Simon Ghorbani holding curry
Food & Drink

Pop-up Keep Calm and Curry On Offers a Brit Take

British-born chef Simon Ghorbani talks curry

Simon Ghorbani of Keep Calm and Curry On calls the British style of curry ‘a bit of a kick in the face.’ PHOTO: CHIP SCHEUER

British immigrant Simon Ghorbani and wife Alison Blackwell bring British curry—which is quite distinct from the traditional Indian dish—to Santa Cruz with their pop-up restaurant Keep Calm And Curry On. They held their first event in April, and their next one will be at Pacific Avenue’s Pop Up on Aug. 18. They even make naan from scratch. Ghorbani tells us about his cooking style and his plans to expand the menu.

What is British-style curry?

The defining characteristic is a high caramelization, because it’s cooked at such high heat. The meals are cooked quickly, so they’re sweeter and thicker than Indian curries. Indian curries tend to be lighter and subtle, whereas British curry tends to be a bit of a kick in the face.

Where’d it come from?

There’s the myth of the tikka masala where a guy in an Indian restaurant in Glasgow was served chicken tikka—which is grilled pieces of chicken—and he said, “I want some gravy with this.” The myth is that the chef took some canned tomato soup, put some cream and spices in it and served that as a gravy and tikka masala was born. I don’t think that’s true. But the idea is that Bengali immigrants came over. They weren’t Indian at all, and they were making curries, but they had to do a short order. Curry needs to be cooked for a long time, so what they would do is make a stock. Then they fried up the dry ingredients at a very high heat and built the curry with this already-made stock. The curries all basically taste the same. You go from one curry house to another, and they have their own specific taste. They had a reputation for being greasy. But then it blossomed and people got creative. Now it’s a blossoming industry. It’s British food. People go for a curry on a Friday night. It’s like a taqueria is here.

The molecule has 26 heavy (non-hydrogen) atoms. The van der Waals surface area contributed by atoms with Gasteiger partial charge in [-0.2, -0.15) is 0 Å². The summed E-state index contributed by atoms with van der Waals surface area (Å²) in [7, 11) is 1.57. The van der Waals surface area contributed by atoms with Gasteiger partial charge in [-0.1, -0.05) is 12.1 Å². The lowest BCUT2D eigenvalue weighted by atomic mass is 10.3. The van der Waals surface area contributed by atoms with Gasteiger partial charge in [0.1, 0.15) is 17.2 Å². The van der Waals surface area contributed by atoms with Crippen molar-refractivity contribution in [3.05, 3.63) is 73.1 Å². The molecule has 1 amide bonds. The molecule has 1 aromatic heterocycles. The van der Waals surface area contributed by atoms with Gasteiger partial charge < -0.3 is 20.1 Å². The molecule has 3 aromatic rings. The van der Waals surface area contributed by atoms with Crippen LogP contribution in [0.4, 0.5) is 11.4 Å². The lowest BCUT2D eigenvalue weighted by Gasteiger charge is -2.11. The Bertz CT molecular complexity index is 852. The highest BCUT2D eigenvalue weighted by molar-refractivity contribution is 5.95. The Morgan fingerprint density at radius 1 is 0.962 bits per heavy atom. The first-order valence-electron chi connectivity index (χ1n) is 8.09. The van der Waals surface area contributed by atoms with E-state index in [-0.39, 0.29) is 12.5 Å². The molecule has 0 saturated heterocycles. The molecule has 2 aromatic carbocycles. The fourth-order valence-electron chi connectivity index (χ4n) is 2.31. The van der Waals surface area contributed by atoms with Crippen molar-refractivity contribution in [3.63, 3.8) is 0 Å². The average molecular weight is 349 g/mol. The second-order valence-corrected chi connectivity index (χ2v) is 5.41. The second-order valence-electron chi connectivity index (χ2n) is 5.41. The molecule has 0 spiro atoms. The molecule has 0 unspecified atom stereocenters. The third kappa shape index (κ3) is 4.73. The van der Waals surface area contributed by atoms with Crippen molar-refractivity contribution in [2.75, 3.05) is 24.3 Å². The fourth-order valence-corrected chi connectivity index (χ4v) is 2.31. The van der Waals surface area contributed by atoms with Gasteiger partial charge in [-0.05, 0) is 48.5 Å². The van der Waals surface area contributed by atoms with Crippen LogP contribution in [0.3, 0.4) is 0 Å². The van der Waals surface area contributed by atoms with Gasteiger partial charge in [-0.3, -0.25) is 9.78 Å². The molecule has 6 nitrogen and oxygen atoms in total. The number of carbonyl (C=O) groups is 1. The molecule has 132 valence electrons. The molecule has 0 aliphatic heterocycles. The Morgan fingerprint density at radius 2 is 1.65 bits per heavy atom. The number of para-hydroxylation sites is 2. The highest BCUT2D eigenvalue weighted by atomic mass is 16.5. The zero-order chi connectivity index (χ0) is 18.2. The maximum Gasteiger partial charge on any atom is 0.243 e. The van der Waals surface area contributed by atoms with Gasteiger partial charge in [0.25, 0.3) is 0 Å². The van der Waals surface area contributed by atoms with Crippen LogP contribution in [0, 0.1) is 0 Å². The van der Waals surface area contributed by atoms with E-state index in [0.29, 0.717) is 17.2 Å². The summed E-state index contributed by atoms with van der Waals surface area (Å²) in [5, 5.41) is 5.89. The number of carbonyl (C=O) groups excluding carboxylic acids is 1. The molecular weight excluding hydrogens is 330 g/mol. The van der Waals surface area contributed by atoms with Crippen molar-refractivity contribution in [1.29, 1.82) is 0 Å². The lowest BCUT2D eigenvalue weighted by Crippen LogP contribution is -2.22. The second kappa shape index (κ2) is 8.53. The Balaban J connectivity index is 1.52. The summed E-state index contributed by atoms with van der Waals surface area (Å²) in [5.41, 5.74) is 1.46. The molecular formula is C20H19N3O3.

Does your menu change at each pop-up?

We are trying to explore. I don’t want to be tied specifically to British curry. There’s a much wider world of spices out there. I’m half Iranian—I’d eventually like to do different kinds of spices, which is lacking a little in Santa Cruz. I want to run the whole gamut from Middle Eastern to North African to Southeast Asian. So far we’ve done two dishes, which are chicken tikka madras and a pork vindaloo. The famous one is chicken tikka masala. But actually madras is the standard curry in British curry houses. It’s not creamy. It’s tangy and sharp. Personally I think chicken tikka masala is a very boring curry, which is why I chose to go with madras.  

keepcalmandcurryonsantacruz.com.

Contributor at Good Times |

Aaron is a hard-working freelance writer with a focus on music, art, food, culture and travel. In addition to Good Times, he's a regular contributor to Sacramento News & Review, VIA Magazine and Playboy. When he's not working, he's either backpacking, arguing about music or working on his book about ska. One thing's for sure—he knows more about ska than you.

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